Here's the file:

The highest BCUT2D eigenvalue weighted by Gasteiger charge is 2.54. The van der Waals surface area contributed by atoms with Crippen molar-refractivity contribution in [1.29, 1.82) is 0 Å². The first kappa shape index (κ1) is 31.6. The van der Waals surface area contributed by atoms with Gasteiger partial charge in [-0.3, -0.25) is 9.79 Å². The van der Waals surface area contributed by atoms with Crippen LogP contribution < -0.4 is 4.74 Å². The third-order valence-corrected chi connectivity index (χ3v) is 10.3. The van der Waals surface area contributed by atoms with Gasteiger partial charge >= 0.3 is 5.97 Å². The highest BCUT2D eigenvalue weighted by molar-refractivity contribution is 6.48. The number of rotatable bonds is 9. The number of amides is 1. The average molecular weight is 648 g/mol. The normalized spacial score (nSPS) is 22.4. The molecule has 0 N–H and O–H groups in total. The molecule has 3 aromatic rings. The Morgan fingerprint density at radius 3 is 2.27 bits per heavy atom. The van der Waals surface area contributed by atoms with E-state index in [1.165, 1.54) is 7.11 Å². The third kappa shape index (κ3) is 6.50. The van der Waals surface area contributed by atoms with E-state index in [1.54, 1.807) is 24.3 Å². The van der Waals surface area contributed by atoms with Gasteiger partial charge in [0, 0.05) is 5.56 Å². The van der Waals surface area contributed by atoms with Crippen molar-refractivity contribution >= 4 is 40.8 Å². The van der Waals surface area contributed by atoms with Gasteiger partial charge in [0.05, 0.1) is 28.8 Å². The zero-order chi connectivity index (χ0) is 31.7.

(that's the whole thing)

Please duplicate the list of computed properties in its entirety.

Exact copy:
The highest BCUT2D eigenvalue weighted by Gasteiger charge is 2.54. The van der Waals surface area contributed by atoms with Crippen molar-refractivity contribution in [1.29, 1.82) is 0 Å². The first kappa shape index (κ1) is 31.6. The van der Waals surface area contributed by atoms with Gasteiger partial charge in [-0.3, -0.25) is 9.79 Å². The van der Waals surface area contributed by atoms with Crippen LogP contribution < -0.4 is 4.74 Å². The third-order valence-corrected chi connectivity index (χ3v) is 10.3. The van der Waals surface area contributed by atoms with Gasteiger partial charge >= 0.3 is 5.97 Å². The highest BCUT2D eigenvalue weighted by molar-refractivity contribution is 6.48. The number of rotatable bonds is 9. The number of amides is 1. The average molecular weight is 648 g/mol. The normalized spacial score (nSPS) is 22.4. The molecule has 0 N–H and O–H groups in total. The molecule has 3 aromatic rings. The Morgan fingerprint density at radius 3 is 2.27 bits per heavy atom. The van der Waals surface area contributed by atoms with E-state index in [1.165, 1.54) is 7.11 Å². The third kappa shape index (κ3) is 6.50. The van der Waals surface area contributed by atoms with E-state index in [1.54, 1.807) is 24.3 Å². The van der Waals surface area contributed by atoms with Gasteiger partial charge in [0, 0.05) is 5.56 Å². The van der Waals surface area contributed by atoms with Crippen molar-refractivity contribution >= 4 is 40.8 Å². The van der Waals surface area contributed by atoms with Gasteiger partial charge in [0.05, 0.1) is 28.8 Å². The zero-order chi connectivity index (χ0) is 31.7.